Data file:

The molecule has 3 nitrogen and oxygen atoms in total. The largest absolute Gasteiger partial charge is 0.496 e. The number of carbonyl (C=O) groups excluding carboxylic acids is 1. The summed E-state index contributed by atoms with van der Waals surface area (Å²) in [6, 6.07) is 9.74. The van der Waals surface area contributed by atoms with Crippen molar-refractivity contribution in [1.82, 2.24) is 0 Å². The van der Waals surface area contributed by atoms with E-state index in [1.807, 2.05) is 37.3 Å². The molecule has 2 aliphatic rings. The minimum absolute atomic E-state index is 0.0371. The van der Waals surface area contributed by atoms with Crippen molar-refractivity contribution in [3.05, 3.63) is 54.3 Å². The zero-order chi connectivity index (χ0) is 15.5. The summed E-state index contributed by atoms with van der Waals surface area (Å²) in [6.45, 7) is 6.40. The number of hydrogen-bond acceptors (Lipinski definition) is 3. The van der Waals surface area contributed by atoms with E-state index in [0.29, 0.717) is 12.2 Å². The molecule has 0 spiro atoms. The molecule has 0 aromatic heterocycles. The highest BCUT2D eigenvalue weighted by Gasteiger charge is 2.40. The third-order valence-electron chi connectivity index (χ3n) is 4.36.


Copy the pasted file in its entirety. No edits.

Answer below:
The molecule has 3 nitrogen and oxygen atoms in total. The largest absolute Gasteiger partial charge is 0.496 e. The number of carbonyl (C=O) groups excluding carboxylic acids is 1. The summed E-state index contributed by atoms with van der Waals surface area (Å²) in [6, 6.07) is 9.74. The van der Waals surface area contributed by atoms with Crippen molar-refractivity contribution in [1.82, 2.24) is 0 Å². The van der Waals surface area contributed by atoms with E-state index in [1.807, 2.05) is 37.3 Å². The molecule has 2 aliphatic rings. The minimum absolute atomic E-state index is 0.0371. The van der Waals surface area contributed by atoms with Crippen molar-refractivity contribution in [3.05, 3.63) is 54.3 Å². The zero-order chi connectivity index (χ0) is 15.5. The summed E-state index contributed by atoms with van der Waals surface area (Å²) in [6.45, 7) is 6.40. The number of hydrogen-bond acceptors (Lipinski definition) is 3. The van der Waals surface area contributed by atoms with E-state index in [0.29, 0.717) is 12.2 Å². The molecule has 0 spiro atoms. The molecule has 0 aromatic heterocycles. The highest BCUT2D eigenvalue weighted by Gasteiger charge is 2.40. The third-order valence-electron chi connectivity index (χ3n) is 4.36.